Last year saw the conclusion of phase two of the Global Equality Project, a programme funded by the UK Government’s Foreign, Commonwealth and Development Office and delivered jointly by Kaleidoscope Trust and the Westminster Foundation for Democracy (WFD). The project focused on fighting discrimination against women and girls, LGBT+ people and other intersectionally disadvantaged groups in a range of countries.
As the Global Equality Project concludes, we celebrate three years of successful collaboration between Kaleidoscope Trust and WFD. The partnership between the two organisations began in 2020 stemming from the vision of a Commonwealth based on fairness of opportunity and equality before the law, where women, girls, LGBTI+ people and other disadvantaged groups are included in political and societal decision-making processes, particularly around issues that impact their rights. This was the basis for the inception of the Commonwealth Equality Project, the first of a series of joint programmes, which focused on advancing human rights in 13 Commonwealth countries retaining laws and policies that discriminated against women and girls and LGBTI+ people.
The partnership continued through two consecutive phases of the Global Equality Project, which built on prior work to ensure that the momentum to amend and repeal discriminatory laws and policies, defend human rights, and promote gender equality was continued at a larger scale than our original programme, expanding beyond the Commonwealth.
Westminster Foundation for Democracy is the UK’s leading democracy support organisation. For more than 30 years they have helped democracies to grow stronger so that freedom and prosperity can flourish. Kaleidoscope Trust is the UK’s leading organisation working on global LGBTI+ rights issues. By combining the expertise and connections of the two organisations, we have been able to support progress on LGBTI+ and women and girls’ rights around the world.
Over the last three years we’ve jointly worked with lawmakers, civil society and a range of key stakeholders to push for progress. In that time, we’ve seen five Commonwealth countries overturn laws which criminalised sex between people of the same gender. Other countries, such as Mauritius and Nigeria, have implemented or improved laws to offer protection from discrimination and gender-based violence.
Juan Miguel Sánchez Marin, Head of Programmes at Kaleidoscope Trust, said:
“We are very grateful to Westminster Foundation for Democracy for these three years of productive and impactful joint work. WFD has brought into this partnership very valuable expertise on democratic participation and inclusion, and their vast network of contacts with parliaments and political actors the world over.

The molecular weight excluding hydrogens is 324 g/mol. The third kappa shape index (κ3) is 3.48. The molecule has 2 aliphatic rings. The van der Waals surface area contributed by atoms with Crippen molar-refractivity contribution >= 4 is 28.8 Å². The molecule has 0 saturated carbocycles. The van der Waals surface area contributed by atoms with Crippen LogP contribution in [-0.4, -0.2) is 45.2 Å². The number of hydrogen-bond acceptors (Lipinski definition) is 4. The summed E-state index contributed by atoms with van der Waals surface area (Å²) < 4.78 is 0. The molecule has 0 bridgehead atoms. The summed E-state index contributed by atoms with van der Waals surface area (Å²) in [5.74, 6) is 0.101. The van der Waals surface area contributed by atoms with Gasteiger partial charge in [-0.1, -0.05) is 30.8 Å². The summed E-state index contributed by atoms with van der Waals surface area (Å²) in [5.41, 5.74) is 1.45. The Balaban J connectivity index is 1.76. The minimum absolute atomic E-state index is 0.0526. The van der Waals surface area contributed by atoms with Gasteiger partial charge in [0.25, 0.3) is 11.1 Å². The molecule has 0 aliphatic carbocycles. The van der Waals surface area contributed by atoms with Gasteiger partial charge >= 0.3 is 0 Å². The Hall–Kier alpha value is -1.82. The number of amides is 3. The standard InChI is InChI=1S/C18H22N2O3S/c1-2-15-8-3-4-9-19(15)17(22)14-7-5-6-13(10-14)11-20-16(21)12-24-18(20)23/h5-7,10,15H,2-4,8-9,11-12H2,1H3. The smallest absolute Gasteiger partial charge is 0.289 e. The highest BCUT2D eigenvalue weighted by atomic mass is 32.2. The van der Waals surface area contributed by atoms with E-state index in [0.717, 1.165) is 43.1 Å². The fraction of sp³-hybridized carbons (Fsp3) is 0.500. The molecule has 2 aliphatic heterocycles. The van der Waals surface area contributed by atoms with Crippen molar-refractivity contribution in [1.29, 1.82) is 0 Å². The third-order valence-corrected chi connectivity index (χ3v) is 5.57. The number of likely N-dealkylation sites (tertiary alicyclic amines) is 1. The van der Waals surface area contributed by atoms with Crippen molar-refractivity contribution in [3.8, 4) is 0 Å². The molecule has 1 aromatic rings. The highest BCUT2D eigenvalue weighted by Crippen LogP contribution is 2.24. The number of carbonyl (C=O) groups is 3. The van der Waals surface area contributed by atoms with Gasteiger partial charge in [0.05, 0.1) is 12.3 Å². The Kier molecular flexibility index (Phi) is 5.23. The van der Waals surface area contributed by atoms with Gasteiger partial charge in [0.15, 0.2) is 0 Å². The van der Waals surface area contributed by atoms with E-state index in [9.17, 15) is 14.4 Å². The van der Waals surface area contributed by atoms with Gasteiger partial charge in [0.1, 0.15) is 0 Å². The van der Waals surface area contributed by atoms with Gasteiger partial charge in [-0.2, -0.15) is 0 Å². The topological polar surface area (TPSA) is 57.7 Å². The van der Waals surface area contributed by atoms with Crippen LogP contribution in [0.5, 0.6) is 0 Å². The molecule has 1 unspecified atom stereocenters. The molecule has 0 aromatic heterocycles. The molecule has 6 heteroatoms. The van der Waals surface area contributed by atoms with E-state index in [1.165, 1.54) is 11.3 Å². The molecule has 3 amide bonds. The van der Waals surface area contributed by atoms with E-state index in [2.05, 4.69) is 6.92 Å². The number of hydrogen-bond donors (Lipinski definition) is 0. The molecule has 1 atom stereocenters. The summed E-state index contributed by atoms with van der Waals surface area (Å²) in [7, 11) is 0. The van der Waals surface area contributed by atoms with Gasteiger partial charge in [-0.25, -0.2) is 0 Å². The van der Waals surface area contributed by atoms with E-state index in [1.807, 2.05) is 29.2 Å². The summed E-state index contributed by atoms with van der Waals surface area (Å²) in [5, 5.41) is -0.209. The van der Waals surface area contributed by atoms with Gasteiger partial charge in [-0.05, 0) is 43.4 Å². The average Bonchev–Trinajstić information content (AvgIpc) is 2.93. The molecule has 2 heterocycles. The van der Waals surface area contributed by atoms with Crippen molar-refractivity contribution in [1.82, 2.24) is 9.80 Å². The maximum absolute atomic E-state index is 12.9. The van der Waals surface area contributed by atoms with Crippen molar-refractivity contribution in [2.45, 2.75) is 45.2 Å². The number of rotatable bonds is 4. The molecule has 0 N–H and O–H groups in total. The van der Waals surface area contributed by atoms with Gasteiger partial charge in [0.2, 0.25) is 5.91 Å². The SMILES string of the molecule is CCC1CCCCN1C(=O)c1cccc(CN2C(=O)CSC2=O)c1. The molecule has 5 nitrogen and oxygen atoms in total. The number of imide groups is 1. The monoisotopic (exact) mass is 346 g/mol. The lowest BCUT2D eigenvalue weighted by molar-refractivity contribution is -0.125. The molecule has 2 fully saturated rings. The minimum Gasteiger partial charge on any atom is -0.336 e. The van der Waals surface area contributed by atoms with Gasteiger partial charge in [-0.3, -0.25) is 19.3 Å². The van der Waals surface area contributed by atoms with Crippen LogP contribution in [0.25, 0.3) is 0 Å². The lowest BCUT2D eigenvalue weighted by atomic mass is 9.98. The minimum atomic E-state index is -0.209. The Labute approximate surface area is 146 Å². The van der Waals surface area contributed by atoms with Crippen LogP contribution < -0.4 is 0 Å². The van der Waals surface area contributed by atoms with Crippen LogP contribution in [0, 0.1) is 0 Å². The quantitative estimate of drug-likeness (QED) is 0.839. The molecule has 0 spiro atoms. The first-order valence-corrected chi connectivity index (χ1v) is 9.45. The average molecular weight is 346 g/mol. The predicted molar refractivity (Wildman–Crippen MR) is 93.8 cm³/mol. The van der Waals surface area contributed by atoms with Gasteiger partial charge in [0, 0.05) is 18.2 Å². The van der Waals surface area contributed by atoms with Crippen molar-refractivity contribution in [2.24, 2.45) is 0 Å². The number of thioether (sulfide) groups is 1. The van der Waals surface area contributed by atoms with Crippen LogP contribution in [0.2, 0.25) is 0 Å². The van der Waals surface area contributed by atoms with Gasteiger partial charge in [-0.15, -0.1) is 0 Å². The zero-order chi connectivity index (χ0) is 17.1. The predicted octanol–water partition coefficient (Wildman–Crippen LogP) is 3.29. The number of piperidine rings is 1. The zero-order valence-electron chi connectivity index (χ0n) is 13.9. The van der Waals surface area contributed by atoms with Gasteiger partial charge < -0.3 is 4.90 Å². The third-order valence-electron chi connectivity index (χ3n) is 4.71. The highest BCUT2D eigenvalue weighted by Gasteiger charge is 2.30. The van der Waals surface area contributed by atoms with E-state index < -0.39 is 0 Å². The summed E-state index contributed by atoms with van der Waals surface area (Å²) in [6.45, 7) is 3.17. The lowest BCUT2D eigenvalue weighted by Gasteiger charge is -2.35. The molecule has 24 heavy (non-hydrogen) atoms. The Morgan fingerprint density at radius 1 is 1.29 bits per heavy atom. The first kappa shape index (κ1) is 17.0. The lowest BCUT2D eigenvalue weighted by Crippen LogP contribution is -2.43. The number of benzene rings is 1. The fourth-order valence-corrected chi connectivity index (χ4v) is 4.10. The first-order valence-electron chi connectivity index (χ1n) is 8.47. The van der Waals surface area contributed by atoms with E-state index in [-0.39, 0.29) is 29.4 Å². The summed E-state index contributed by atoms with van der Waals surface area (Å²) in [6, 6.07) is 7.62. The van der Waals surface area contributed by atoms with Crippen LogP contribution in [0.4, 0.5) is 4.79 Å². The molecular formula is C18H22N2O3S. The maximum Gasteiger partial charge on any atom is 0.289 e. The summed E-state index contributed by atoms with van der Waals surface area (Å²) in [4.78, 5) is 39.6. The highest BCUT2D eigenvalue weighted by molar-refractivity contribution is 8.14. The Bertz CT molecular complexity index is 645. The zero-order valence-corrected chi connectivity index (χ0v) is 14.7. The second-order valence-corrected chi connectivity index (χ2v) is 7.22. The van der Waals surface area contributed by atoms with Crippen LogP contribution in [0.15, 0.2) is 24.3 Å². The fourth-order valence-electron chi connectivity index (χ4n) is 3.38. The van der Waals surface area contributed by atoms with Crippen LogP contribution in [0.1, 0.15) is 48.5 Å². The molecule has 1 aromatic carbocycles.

“Combining these powerful assets with Kaleidoscope Trust’s expertise on LGBTI+ rights and our signature approach to intersectional work with grassroots civil society organisations has enabled both organisations to learn from each other whilst delivering effective and impactful programmes in over 20 different countries benefiting women and girls, LGBTI+ people and other vulnerable groups which continue to face discrimination and exclusion.
“Achievements of which I am particularly proud from our three years of partnership include building the capacities of intersectional alliances in Eastern Caribbean, Mauritius and Tonga to engage more effectively with law-makers to ensure that decision-making processes are inclusive of LGBTI+ people, and that has materialised in important legislative gains for the community. Also, the adaptation of WFD’s post-legislative scrutiny methodologies into a toolkit for LGBTI+ civil society organisations, which has been since rolled out by us in countries such as Kenya, Mauritius or Namibia to support critical legal reforms efforts undertaken by our partners.”
Charlotte Egan, Director of the Global Equality Project for the Westminster Foundation for Democracy said:
“We are so proud of having worked with Kaleidoscope Trust to deliver programmes in countries and territories across the world as well as to contribute to the body of global research, data, and evidence to support greater equality for women, girls and LGBT+ people.
“We have delivered impact that exceeded our expectations given the short three-years of programming. I am particularly proud of our work to bring together women, girls, LGBT+ people and other marginalised groups with political decision-makers at the highest levels.
“We helped create neutral, safe spaces for dialogue, sometimes for the very first time, so that people can reach consensus on critical issues. Our contribution toward this relationship-building and to providing impartial robust evidence and data, including on lived experiences, is critical to ensuring the sustainability of our work and to safeguarding and realising the human rights of all people. We look forward to building on our work, to continuing to learn and engage with KT, and to applying and sharing learning in other contexts in the future.”
Kaleidoscope Trust and the Westminster Foundation for Democracy would like to thank the Foreign, Commonwealth and Development Office for their support for our joint programmes.